The Royal National Lifeboat Institution's Torquay Lifeboat Station was at the Ladies Bathing Cove from 1876 until 1923. A second lifeboat was kept at the harbour from 1917 until 1928. Torquay was regarded as a "Spa Town" after the Marine Spa was built on Beacon Hill near the harbour. Originally called the "Bath Saloons complex", it had an open air tide-filled swimming bath. The complex was opened in 1853 after Beacon Hill headland was dynamited to make space for it. Charles Dickens was said to have made readings there. In the 1900s a ballroom and a new sea water-filled swimming pool were built. The Marine Spa provided various therapies such as seaweed baths, needle, douche showers, hot and cold water baths and electric shock treatment. Bands such as Ivy Benson and Ted Heath played at Marine Spa ballroom. Four stone arches that were part of the Marine Spa are still visible on the outside of the harbour wall.
During World War I, military hospitals were sited in Torquay – many survivors from the Battle of Gallipoli recuperated in the town – and it was used as a troop staging area. In September 1915 King George V and Queen Mary visited. After the war the Great Western Railway launched an advertising campaign to attract tourists, and this helped the town grow to a major south coast resort.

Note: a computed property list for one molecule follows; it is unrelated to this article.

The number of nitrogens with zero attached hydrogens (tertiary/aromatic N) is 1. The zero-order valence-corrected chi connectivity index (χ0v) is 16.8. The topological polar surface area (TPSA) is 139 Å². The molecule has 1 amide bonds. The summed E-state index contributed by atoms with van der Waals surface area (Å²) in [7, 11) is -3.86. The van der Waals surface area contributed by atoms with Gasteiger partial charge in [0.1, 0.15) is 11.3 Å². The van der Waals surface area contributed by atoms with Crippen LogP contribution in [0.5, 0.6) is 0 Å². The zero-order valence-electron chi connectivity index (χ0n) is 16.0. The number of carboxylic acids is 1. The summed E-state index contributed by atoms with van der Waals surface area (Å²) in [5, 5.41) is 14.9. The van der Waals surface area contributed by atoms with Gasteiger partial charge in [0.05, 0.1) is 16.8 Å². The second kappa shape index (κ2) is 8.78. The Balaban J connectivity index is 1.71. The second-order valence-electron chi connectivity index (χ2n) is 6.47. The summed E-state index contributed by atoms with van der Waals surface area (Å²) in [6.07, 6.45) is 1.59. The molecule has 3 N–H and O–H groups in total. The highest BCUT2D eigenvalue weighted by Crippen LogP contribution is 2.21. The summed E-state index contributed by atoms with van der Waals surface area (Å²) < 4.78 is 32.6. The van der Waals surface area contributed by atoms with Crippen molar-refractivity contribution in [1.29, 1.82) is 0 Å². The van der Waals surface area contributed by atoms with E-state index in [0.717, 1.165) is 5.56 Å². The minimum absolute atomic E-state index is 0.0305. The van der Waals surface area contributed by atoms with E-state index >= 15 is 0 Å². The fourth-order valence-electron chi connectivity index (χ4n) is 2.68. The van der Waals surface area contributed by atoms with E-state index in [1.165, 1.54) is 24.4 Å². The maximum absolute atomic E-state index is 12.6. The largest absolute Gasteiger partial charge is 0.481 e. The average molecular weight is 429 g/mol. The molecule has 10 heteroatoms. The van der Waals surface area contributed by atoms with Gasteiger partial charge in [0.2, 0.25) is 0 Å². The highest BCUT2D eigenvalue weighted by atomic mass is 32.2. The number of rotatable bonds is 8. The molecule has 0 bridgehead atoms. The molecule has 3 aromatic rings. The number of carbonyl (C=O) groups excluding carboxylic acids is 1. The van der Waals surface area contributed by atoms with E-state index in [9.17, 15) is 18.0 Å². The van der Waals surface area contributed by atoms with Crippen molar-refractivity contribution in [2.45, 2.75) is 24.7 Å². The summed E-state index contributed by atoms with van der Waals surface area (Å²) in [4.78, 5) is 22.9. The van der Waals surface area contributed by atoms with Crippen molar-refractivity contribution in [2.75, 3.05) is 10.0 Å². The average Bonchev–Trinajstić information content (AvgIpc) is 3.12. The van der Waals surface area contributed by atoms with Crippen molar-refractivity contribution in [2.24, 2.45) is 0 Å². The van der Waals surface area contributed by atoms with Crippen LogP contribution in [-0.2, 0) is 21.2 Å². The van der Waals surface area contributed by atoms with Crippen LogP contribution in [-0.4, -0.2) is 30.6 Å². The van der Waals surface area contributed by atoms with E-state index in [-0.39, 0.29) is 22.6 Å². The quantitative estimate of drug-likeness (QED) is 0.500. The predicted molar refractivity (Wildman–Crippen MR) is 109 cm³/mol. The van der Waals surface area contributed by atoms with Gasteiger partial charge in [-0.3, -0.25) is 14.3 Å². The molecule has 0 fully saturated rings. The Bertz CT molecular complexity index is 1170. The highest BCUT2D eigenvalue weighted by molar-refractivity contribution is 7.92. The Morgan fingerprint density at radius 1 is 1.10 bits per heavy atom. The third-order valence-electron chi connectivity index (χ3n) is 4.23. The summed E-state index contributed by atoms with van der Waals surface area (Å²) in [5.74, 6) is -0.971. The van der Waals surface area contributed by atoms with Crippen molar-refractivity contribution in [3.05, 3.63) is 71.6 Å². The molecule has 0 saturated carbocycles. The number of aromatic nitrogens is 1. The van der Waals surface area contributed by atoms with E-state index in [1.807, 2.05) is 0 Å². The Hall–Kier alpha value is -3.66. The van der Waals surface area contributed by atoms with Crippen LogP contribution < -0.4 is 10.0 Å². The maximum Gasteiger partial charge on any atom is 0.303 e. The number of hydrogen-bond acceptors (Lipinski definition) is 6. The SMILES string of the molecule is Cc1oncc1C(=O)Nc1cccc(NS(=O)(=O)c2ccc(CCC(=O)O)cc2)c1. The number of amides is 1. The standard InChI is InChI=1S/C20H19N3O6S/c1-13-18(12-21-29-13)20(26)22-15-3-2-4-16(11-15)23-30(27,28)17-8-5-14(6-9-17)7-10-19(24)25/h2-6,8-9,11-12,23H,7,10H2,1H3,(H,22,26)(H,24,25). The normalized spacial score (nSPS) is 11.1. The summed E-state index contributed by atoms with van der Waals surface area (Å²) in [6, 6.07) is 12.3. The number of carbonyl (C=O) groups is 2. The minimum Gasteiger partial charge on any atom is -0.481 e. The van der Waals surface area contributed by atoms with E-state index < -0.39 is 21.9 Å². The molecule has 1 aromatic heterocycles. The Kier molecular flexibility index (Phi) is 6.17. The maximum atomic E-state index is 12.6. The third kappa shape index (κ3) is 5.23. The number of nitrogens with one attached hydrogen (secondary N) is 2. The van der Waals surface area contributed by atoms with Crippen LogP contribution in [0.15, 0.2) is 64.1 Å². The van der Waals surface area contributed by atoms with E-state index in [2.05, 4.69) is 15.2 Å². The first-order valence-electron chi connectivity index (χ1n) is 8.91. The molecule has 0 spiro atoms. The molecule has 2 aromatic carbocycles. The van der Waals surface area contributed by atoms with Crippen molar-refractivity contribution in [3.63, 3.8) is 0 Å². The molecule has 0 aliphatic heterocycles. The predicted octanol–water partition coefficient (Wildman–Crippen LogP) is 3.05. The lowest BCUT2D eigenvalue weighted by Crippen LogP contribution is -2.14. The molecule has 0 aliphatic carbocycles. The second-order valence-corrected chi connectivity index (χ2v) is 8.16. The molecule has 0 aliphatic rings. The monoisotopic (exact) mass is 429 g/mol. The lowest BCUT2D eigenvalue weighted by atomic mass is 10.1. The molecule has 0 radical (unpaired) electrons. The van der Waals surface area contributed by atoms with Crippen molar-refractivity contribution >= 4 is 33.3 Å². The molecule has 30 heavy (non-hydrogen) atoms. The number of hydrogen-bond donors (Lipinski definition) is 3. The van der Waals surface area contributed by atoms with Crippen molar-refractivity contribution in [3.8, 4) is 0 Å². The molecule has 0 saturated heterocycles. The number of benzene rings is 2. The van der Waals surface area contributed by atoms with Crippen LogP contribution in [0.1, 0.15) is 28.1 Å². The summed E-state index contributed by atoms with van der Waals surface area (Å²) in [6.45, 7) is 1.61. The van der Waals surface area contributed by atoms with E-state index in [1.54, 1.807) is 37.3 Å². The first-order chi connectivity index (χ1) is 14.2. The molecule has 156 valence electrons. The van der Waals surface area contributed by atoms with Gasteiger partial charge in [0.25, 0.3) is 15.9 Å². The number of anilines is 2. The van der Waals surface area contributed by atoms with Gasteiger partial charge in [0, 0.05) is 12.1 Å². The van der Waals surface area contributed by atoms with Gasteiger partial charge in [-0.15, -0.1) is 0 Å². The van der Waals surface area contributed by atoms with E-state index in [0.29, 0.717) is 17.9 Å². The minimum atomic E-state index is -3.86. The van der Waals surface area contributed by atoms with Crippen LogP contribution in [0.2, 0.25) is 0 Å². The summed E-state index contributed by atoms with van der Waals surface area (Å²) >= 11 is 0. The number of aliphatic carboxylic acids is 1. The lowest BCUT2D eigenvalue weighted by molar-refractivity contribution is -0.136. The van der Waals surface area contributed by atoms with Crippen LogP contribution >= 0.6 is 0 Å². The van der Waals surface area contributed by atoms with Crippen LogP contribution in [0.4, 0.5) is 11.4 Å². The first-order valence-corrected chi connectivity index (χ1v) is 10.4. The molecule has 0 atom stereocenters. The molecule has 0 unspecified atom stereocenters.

The water sport events of the 1948 Summer Olympic Games were held in Torquay, and the Olympic flame brought from London to Torre Abbey Gardens. Although it did not host any Olympic events for the 2012 Summer Olympics, with the sailing taking place in Weymouth, Torbay looked to host teams as a preparation camp and the flame passed through once more on its route around the UK.
After World War II several private high-rise blocks of flats were constructed above the Rock Walk cliffs and harbour, giving the area a Monte Carlo feel. In 1971, after a tragedy, the Marine Spa was demolished to make way for the ill-fated Coral Island leisure complex. This was characterised by its concrete arches on its uppermost floor and sunbathing decks like those of a cruise liner. The site featured a hexagonal outdoor plunge pool surrounded by sunbathing terraces leading down to Beacon Cove beach. Inside the building were several lounges, a restaurant and a nightclub within the arches of the ancient swimming bath. All levels were served by a hydraulic passenger lift. Coral Island opened in 1977 and closed in 1988. The complex was demolished in 1997, 20 years after its construction. The site remained derelict until 2002 when the Living Coasts coastal zoo was built there.